Book: Gone With The Wind
Author: Margaret Mitchell
Like/Don't Like: Like. Although I would have liked it more if were half the length.
Much like Sherman's march to Atlanta, reading this book was a long slog. But it in the end it was mostly worth it. There's always something rewarding in reading a grand and epic novel. Because it's so vast I'm going to need a list to capture most of my opinions:
1.) Scarlett O'Hara is a moron. And I spent 900 pages wishing she would just shut it because every time she opened her mouth she said something dumb. She was selfish and conniving and dumb as a box of nails. She was also spirited and brave and quick, which saved her a bit in my eyes. I wish that she had evolved a little throughout but she stayed the same almost the whole way through. It wasn't until the very end that I started feeling sympathy for her and that still wasn't enough to make me wish for a different ending. She got what she deserved.
2.) Rhett Butler is the best kind of anti-hero. Confident, unapologetic, roguish, handsome, mustachioed. If he weren't such a cad he'd be a dream.
3.) I thought the writing was effortless. Margaret Mitchell knew this world perfectly and it was fascinating to read about a time and place from such a insider point of view. I never got tired of reading about it, which is saying something. I especially loved how she treated her characters. She never blamed nor excused her characters flaws. Because of that she had some truly profound insights into human nature.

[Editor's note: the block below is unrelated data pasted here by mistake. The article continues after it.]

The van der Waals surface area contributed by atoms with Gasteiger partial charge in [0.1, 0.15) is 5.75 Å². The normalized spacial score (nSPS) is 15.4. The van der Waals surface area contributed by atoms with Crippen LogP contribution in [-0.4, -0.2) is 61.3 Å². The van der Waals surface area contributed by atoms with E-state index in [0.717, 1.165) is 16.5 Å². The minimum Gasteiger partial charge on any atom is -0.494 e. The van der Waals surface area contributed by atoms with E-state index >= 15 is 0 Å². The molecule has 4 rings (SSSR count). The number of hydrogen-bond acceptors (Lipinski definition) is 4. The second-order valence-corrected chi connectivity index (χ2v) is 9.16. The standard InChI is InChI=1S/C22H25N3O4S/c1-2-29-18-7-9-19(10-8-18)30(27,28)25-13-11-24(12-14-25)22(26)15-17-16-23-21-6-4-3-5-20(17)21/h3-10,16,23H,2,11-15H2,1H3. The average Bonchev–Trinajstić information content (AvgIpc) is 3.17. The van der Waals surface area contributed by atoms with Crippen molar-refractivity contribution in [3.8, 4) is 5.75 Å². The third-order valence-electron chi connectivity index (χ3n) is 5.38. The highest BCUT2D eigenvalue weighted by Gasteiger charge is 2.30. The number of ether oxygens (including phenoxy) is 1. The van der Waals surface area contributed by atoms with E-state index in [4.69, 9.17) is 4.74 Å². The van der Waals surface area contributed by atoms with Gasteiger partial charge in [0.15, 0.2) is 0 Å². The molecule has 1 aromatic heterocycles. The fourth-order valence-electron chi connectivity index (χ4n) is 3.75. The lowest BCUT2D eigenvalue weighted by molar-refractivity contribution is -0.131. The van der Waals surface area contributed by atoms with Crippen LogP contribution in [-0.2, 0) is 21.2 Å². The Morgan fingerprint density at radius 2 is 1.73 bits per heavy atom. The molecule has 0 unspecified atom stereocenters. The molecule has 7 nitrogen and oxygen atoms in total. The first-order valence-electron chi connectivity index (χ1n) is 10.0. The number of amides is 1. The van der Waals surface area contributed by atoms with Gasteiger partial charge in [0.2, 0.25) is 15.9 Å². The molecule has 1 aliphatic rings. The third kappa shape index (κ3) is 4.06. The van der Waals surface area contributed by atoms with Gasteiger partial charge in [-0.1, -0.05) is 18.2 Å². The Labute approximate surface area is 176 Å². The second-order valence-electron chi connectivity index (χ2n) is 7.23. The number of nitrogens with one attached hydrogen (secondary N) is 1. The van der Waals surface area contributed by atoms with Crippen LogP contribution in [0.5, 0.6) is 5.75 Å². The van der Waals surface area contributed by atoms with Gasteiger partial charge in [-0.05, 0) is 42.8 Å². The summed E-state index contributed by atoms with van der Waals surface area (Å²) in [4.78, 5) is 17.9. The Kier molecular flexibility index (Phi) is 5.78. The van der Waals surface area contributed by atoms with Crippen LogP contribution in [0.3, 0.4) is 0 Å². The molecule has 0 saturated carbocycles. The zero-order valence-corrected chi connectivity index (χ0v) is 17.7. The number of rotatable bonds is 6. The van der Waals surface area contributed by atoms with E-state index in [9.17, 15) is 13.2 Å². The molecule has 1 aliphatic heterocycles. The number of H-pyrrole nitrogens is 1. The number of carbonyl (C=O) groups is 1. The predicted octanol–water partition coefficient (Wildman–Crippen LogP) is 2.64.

4.) Oh, those Yankees. Always coming around to burn something down. Like all wars, the Civil War was much more complicated than we think it was. So I appreciated getting the South's side of the story. However, the most tedious part of the book was all the history thrown in. It kind of got in the way of the story.
5.) I had to keep reminding myself that this was a book written by a southerner in the 1930s about the Civil War from a southerner's point of view. So I had to kind of gloss over the INCREDIBLY OFFENSIVE ideas about blacks and women. I cringed a lot.
6.) As far as an epic goes, this was a good one. When things were winding down I could think back to the glorious early days at Tara with fondness and see how far all the characters had come. It was a satisfying read.